Federal Rule of Civil Procedure 12(b)(6) provides for the dismissal of a complaint, in whole or in part, for failure to state a claim upon which relief can be granted. Dismissal is appropriate only if, accepting as true all the facts alleged in the complaint, a plaintiff has not pleaded "enough facts to state a claim to relief that is plausible on its face," Bell Atl. Corp. v. Twombly, 550 U.S. 544, 570, 127 S.Ct. 1955, 167 L.Ed.2d 929 (2007), meaning enough factual allegations "'to raise a reasonable expectation that discovery will reveal evidence of'" each necessary element, Phillips v. County of Allegheny, 515 F.3d 224, 234 (3d Cir.2008)(quoting Twombly, 550 U.S. at 556, 127 S.Ct. 1955); see also Kost v. Kozakiewicz, 1 F.3d 176, 183 (3d Cir.1993)(requiring a complaint to set forth information from which each element of a claim may be inferred). In light of Federal Rule of Civil Procedure 8(a)(2), the statement need only "'give the defendant fair notice of what the ... claim is and the grounds upon which it rests.'" Erickson v. Pardus, 551 U.S. 89, 93, 127 S.Ct. 2197, 167 L.Ed.2d 1081 (2007) (per curiam) (quoting Twombly, 550 U.S. at 555, 127 S.Ct. 1955). "[T]he factual detail in a complaint [must not be] so undeveloped that it does not provide a defendant [with] the type of notice of claim which is contemplated by Rule 8." Phillips, 515 F.3d at 232; see also Airborne Beepers & Video, Inc. v. AT & T Mobility LLC, 499 F.3d 663, 667 (7th Cir. 2007).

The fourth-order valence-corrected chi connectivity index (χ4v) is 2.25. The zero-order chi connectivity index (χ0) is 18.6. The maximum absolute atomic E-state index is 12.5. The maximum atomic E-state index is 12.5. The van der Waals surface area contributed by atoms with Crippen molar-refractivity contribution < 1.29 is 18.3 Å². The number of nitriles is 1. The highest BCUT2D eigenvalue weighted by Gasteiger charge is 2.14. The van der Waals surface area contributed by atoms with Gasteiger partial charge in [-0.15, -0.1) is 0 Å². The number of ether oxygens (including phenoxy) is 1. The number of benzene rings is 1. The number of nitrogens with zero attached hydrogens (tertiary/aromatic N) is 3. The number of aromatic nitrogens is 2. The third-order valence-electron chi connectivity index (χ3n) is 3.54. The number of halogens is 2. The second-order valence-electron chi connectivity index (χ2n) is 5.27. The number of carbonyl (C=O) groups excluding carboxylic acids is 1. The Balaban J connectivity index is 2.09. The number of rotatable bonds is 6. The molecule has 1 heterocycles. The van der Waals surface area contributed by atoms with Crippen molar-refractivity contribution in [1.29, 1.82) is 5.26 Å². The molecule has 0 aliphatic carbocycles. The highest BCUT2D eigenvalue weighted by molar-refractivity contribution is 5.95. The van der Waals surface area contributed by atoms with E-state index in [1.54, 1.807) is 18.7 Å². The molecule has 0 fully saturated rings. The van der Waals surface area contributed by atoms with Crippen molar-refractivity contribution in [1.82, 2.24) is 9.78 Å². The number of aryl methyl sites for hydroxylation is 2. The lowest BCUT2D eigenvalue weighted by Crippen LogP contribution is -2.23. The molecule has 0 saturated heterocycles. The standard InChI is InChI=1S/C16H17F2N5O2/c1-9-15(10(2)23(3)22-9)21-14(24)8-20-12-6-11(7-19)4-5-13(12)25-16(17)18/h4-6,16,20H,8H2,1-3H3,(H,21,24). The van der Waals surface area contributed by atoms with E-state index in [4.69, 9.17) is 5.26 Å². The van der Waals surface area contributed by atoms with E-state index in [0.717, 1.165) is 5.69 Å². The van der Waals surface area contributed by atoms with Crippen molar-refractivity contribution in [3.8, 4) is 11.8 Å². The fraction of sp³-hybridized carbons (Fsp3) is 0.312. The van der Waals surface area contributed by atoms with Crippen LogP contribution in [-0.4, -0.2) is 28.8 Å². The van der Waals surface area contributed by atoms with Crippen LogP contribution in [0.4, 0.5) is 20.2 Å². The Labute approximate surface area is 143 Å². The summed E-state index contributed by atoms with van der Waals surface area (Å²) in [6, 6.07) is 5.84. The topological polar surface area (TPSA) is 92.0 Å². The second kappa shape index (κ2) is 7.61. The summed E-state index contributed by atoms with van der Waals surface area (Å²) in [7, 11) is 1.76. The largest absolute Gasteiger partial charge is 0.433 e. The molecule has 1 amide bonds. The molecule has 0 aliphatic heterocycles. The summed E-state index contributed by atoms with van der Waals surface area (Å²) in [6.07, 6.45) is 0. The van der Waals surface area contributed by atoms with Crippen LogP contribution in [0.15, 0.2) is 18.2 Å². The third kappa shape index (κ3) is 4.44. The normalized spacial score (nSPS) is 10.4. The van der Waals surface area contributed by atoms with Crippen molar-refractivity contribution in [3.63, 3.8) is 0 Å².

In deciding a motion to dismiss, a court should consider the allegations in the complaint, exhibits attached to the complaint, and matters of public record. See Pension Benefit Guar. Corp. v. White Consol. Indus., Inc., 998 F.2d 1192, 1196 (3d Cir.1993). A court need not assume the plaintiff can prove facts that were not alleged in the complaint, see City of Pittsburgh v. W. Penn Power Co., 147 F.3d 256, 263 & n. 13 (3d Cir.1998), or credit a complaint's "'bald assertions'" or "'legal conclusions'" Morse v. Lower Merion Sch. Dist., 132 F.3d 902, 906 (3d Cir.1997) (quoting In re Burlington Coat Factory Sec. Litig., 114 F.3d 1410, 1429--30 (3d Cir.1997)). "While legal conclusions can provide the framework of a complaint, they must be supported by factual allegations." Ashcroft v. Iqbal, --- U.S. ---, ---, 129 S.Ct. 1937, 1950, 173 L.Ed.2d 868 (2009). When considering a Rule 12(b)(6) motion, a court's role is limited to determining whether a plaintiff is entitled to offer evidence in support of the alleged claims. See Scheuer v. Rhodes, 416 U.S. 232, 236, 94 S.Ct. 1683, 40 L.Ed.2d 90 (1974). The Court does not consider whether a plaintiff will ultimately prevail. See id. A defendant bears the burden of establishing that a plaintiff's complaint fails to state a claim. See Gould Elecs. v. United States, 220 F.3d 169, 178 (3d Cir.2000).